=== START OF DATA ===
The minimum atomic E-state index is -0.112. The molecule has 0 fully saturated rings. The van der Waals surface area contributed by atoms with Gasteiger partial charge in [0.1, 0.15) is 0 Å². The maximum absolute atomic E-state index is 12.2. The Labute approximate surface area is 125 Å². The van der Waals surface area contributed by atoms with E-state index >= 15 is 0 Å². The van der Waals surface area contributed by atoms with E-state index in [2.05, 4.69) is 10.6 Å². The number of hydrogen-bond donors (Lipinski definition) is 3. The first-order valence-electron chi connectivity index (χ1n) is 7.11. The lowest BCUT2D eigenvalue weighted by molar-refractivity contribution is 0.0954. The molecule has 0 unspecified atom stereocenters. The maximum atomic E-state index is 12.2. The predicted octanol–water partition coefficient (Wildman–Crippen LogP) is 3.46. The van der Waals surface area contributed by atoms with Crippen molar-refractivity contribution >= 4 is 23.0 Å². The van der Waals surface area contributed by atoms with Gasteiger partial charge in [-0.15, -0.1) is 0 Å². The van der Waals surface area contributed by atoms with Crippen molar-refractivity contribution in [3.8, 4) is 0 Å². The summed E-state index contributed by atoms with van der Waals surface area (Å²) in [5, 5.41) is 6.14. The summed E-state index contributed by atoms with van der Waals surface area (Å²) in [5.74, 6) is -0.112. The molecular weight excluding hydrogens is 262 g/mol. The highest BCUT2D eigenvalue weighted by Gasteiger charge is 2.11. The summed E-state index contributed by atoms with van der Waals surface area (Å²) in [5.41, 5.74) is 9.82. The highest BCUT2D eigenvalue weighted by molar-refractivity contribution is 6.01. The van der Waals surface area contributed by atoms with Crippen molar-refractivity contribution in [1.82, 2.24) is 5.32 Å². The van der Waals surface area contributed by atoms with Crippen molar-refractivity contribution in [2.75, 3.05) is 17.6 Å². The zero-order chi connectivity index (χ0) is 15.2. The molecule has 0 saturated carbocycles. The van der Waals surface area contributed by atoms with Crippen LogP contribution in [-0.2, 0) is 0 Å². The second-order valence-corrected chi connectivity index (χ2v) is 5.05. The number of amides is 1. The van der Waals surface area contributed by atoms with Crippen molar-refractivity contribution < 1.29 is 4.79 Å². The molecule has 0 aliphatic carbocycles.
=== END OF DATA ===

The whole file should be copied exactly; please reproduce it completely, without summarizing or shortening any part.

The minimum atomic E-state index is -0.112. The molecule has 0 fully saturated rings. The van der Waals surface area contributed by atoms with Gasteiger partial charge in [0.1, 0.15) is 0 Å². The maximum absolute atomic E-state index is 12.2. The Labute approximate surface area is 125 Å². The van der Waals surface area contributed by atoms with E-state index >= 15 is 0 Å². The van der Waals surface area contributed by atoms with E-state index in [2.05, 4.69) is 10.6 Å². The number of hydrogen-bond donors (Lipinski definition) is 3. The first-order valence-electron chi connectivity index (χ1n) is 7.11. The lowest BCUT2D eigenvalue weighted by molar-refractivity contribution is 0.0954. The molecule has 0 unspecified atom stereocenters. The maximum atomic E-state index is 12.2. The predicted octanol–water partition coefficient (Wildman–Crippen LogP) is 3.46. The van der Waals surface area contributed by atoms with Crippen molar-refractivity contribution >= 4 is 23.0 Å². The van der Waals surface area contributed by atoms with Gasteiger partial charge in [-0.15, -0.1) is 0 Å². The van der Waals surface area contributed by atoms with Crippen molar-refractivity contribution in [3.8, 4) is 0 Å². The summed E-state index contributed by atoms with van der Waals surface area (Å²) in [5, 5.41) is 6.14. The summed E-state index contributed by atoms with van der Waals surface area (Å²) in [5.74, 6) is -0.112. The molecular weight excluding hydrogens is 262 g/mol. The highest BCUT2D eigenvalue weighted by Gasteiger charge is 2.11. The summed E-state index contributed by atoms with van der Waals surface area (Å²) in [5.41, 5.74) is 9.82. The highest BCUT2D eigenvalue weighted by molar-refractivity contribution is 6.01. The van der Waals surface area contributed by atoms with Crippen molar-refractivity contribution in [1.82, 2.24) is 5.32 Å². The van der Waals surface area contributed by atoms with Crippen molar-refractivity contribution in [2.75, 3.05) is 17.6 Å². The zero-order chi connectivity index (χ0) is 15.2. The molecule has 0 saturated carbocycles. The van der Waals surface area contributed by atoms with Crippen LogP contribution in [-0.2, 0) is 0 Å². The second-order valence-corrected chi connectivity index (χ2v) is 5.05. The number of amides is 1. The van der Waals surface area contributed by atoms with Crippen molar-refractivity contribution < 1.29 is 4.79 Å². The molecule has 0 aliphatic carbocycles.